Rio De Janeiro: International Table Tennis Federation (ITTF) President Thomas Weikert said that he doesn’t think China’s dominance over the sport is something that they should be blamed for. In the past seven editions since the sport debuted as one of the Olympic programmes in 1988, China have collected 24 out of 28 gold medals and swept at both Beijing 2008 and London 2012 most recently, reports Xinhua. “It’s not the fault of the Chinese players to be so good,” said the 54-year-old German after the draw was made three days prior to the kick-off of the 2016 Rio Olympic Games table tennis competitions.
“My opinion is that the others have to work very hard.” Weikert continued: “China have dominated our sport and are again expected to be the favourites here in Rio de Janeiro. It’s better if you have a competition, but it was not competitive in the last world championships.” China’s dominance had led to several format changes from ITTF, including the one after China’s sweep of all Olympic table tennis medals in Beijing 2008 to limit member associations to two contestants per gender, as well as the Chinese-dominated doubles was replaced by team events.
Weikert, however, was confident that other associations have been working hard in trying to catch up with the Chinese team. “I think some associations, such as Japan, South Korea, Chinese Taipei, and Germany, have improved a lot to close the gap, and I’m expecting a real fight from players,” he aded. “I guess the Chinese also know that an uncompetitive sport won’t have a bright future, sending players and coaches abroad to help develop table tennis in other countries and regions.”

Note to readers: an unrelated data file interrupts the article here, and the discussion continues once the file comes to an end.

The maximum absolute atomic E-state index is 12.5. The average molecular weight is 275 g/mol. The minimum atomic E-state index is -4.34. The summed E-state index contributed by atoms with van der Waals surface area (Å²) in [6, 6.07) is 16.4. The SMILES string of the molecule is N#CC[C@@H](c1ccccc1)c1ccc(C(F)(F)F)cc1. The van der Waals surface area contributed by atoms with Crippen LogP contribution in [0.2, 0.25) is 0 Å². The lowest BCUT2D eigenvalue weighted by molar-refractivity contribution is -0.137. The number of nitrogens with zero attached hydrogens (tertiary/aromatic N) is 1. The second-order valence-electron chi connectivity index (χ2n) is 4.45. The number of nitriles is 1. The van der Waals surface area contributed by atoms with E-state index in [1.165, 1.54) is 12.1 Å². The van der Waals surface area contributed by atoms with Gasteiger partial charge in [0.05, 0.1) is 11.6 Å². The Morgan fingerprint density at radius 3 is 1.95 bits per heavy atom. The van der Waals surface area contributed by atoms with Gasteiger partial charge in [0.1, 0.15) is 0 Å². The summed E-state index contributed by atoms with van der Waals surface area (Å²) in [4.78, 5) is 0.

“I think it’s good for the sport and together with the Chinese associations, we can do better,” he added. World No.9 Vladimir Samsonov of Belarus echoed that more players playing table tennis was very important. “Our federation is trying to make table tennis more popular in the country,” said the 40-year-old who’s attending his sixth Olympic campaign. “It’s very important that more players play table tennis. “There’s always a bit of a chance that one of the kids will become one day a superstar who will be able to beat the top Chinese players,” he said. –IANS
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